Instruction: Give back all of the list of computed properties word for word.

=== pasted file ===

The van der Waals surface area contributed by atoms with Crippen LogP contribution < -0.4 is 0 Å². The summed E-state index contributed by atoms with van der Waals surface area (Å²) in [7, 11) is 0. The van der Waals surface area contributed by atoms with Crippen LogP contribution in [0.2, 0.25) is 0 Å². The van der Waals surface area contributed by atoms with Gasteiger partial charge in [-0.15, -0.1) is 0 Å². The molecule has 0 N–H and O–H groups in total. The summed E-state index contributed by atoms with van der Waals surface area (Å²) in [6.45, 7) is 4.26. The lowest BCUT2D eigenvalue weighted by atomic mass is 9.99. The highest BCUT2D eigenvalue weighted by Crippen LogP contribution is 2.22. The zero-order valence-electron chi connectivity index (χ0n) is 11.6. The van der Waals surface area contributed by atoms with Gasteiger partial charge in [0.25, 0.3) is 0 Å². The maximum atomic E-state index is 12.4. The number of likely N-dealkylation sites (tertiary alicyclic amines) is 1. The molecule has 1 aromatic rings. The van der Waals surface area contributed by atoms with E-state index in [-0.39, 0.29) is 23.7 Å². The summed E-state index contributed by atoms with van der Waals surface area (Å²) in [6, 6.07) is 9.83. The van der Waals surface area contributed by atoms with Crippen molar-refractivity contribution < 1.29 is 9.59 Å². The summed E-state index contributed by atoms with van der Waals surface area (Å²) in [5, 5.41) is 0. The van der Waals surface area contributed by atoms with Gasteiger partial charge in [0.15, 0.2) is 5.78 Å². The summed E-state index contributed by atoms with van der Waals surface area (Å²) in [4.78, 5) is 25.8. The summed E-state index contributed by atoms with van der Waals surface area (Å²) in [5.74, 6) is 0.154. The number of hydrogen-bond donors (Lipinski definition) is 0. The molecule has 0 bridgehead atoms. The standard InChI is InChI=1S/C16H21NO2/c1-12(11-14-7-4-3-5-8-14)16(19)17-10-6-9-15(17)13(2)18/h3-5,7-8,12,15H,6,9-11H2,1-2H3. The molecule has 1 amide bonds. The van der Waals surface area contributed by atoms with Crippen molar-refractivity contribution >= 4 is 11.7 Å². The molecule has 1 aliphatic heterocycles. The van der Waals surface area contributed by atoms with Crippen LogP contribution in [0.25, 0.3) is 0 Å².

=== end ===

The van der Waals surface area contributed by atoms with Crippen LogP contribution < -0.4 is 0 Å². The summed E-state index contributed by atoms with van der Waals surface area (Å²) in [7, 11) is 0. The van der Waals surface area contributed by atoms with Crippen LogP contribution in [0.2, 0.25) is 0 Å². The van der Waals surface area contributed by atoms with Gasteiger partial charge in [-0.15, -0.1) is 0 Å². The molecule has 0 N–H and O–H groups in total. The summed E-state index contributed by atoms with van der Waals surface area (Å²) in [6.45, 7) is 4.26. The lowest BCUT2D eigenvalue weighted by atomic mass is 9.99. The highest BCUT2D eigenvalue weighted by Crippen LogP contribution is 2.22. The zero-order valence-electron chi connectivity index (χ0n) is 11.6. The van der Waals surface area contributed by atoms with Gasteiger partial charge in [0.25, 0.3) is 0 Å². The maximum atomic E-state index is 12.4. The number of likely N-dealkylation sites (tertiary alicyclic amines) is 1. The molecule has 1 aromatic rings. The van der Waals surface area contributed by atoms with E-state index in [-0.39, 0.29) is 23.7 Å². The summed E-state index contributed by atoms with van der Waals surface area (Å²) in [6, 6.07) is 9.83. The van der Waals surface area contributed by atoms with Crippen molar-refractivity contribution < 1.29 is 9.59 Å². The summed E-state index contributed by atoms with van der Waals surface area (Å²) in [5, 5.41) is 0. The van der Waals surface area contributed by atoms with Gasteiger partial charge in [0.15, 0.2) is 5.78 Å². The summed E-state index contributed by atoms with van der Waals surface area (Å²) in [4.78, 5) is 25.8. The summed E-state index contributed by atoms with van der Waals surface area (Å²) in [5.74, 6) is 0.154. The number of hydrogen-bond donors (Lipinski definition) is 0. The molecule has 0 bridgehead atoms. The standard InChI is InChI=1S/C16H21NO2/c1-12(11-14-7-4-3-5-8-14)16(19)17-10-6-9-15(17)13(2)18/h3-5,7-8,12,15H,6,9-11H2,1-2H3. The molecule has 1 amide bonds. The van der Waals surface area contributed by atoms with Crippen molar-refractivity contribution >= 4 is 11.7 Å². The molecule has 1 aliphatic heterocycles. The van der Waals surface area contributed by atoms with Crippen LogP contribution in [0.25, 0.3) is 0 Å².